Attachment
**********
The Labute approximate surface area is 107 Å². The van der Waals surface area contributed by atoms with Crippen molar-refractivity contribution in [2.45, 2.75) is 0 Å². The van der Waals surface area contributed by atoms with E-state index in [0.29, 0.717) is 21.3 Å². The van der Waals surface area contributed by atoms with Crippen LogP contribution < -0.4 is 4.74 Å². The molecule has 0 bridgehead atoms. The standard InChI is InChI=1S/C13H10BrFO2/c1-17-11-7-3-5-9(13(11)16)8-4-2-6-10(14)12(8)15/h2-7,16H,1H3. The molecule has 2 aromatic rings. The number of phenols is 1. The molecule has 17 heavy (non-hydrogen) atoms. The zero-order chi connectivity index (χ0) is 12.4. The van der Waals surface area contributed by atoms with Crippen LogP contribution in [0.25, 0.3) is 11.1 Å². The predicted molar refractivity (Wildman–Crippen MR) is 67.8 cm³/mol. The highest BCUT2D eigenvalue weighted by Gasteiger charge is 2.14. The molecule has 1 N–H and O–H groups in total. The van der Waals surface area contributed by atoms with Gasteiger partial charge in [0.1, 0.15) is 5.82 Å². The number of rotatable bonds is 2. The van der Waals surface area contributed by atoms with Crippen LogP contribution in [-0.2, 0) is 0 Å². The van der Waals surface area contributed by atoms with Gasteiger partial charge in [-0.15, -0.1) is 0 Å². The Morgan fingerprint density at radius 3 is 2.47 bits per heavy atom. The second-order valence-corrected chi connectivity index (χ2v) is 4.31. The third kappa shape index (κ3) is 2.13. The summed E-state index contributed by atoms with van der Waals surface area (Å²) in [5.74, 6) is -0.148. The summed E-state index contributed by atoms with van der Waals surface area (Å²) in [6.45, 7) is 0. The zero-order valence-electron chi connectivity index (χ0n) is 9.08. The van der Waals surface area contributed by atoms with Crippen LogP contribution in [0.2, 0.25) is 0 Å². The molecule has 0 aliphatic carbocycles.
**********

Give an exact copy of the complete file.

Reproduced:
The Labute approximate surface area is 107 Å². The van der Waals surface area contributed by atoms with Crippen molar-refractivity contribution in [2.45, 2.75) is 0 Å². The van der Waals surface area contributed by atoms with E-state index in [0.29, 0.717) is 21.3 Å². The van der Waals surface area contributed by atoms with Crippen LogP contribution < -0.4 is 4.74 Å². The molecule has 0 bridgehead atoms. The standard InChI is InChI=1S/C13H10BrFO2/c1-17-11-7-3-5-9(13(11)16)8-4-2-6-10(14)12(8)15/h2-7,16H,1H3. The molecule has 2 aromatic rings. The number of phenols is 1. The molecule has 17 heavy (non-hydrogen) atoms. The zero-order chi connectivity index (χ0) is 12.4. The van der Waals surface area contributed by atoms with Crippen LogP contribution in [0.25, 0.3) is 11.1 Å². The predicted molar refractivity (Wildman–Crippen MR) is 67.8 cm³/mol. The highest BCUT2D eigenvalue weighted by Gasteiger charge is 2.14. The molecule has 1 N–H and O–H groups in total. The van der Waals surface area contributed by atoms with Gasteiger partial charge in [0.1, 0.15) is 5.82 Å². The number of rotatable bonds is 2. The van der Waals surface area contributed by atoms with Crippen LogP contribution in [-0.2, 0) is 0 Å². The van der Waals surface area contributed by atoms with Gasteiger partial charge in [-0.15, -0.1) is 0 Å². The Morgan fingerprint density at radius 3 is 2.47 bits per heavy atom. The second-order valence-corrected chi connectivity index (χ2v) is 4.31. The third kappa shape index (κ3) is 2.13. The summed E-state index contributed by atoms with van der Waals surface area (Å²) in [5.74, 6) is -0.148. The summed E-state index contributed by atoms with van der Waals surface area (Å²) in [6.45, 7) is 0. The zero-order valence-electron chi connectivity index (χ0n) is 9.08. The van der Waals surface area contributed by atoms with Crippen LogP contribution in [0.2, 0.25) is 0 Å². The molecule has 0 aliphatic carbocycles.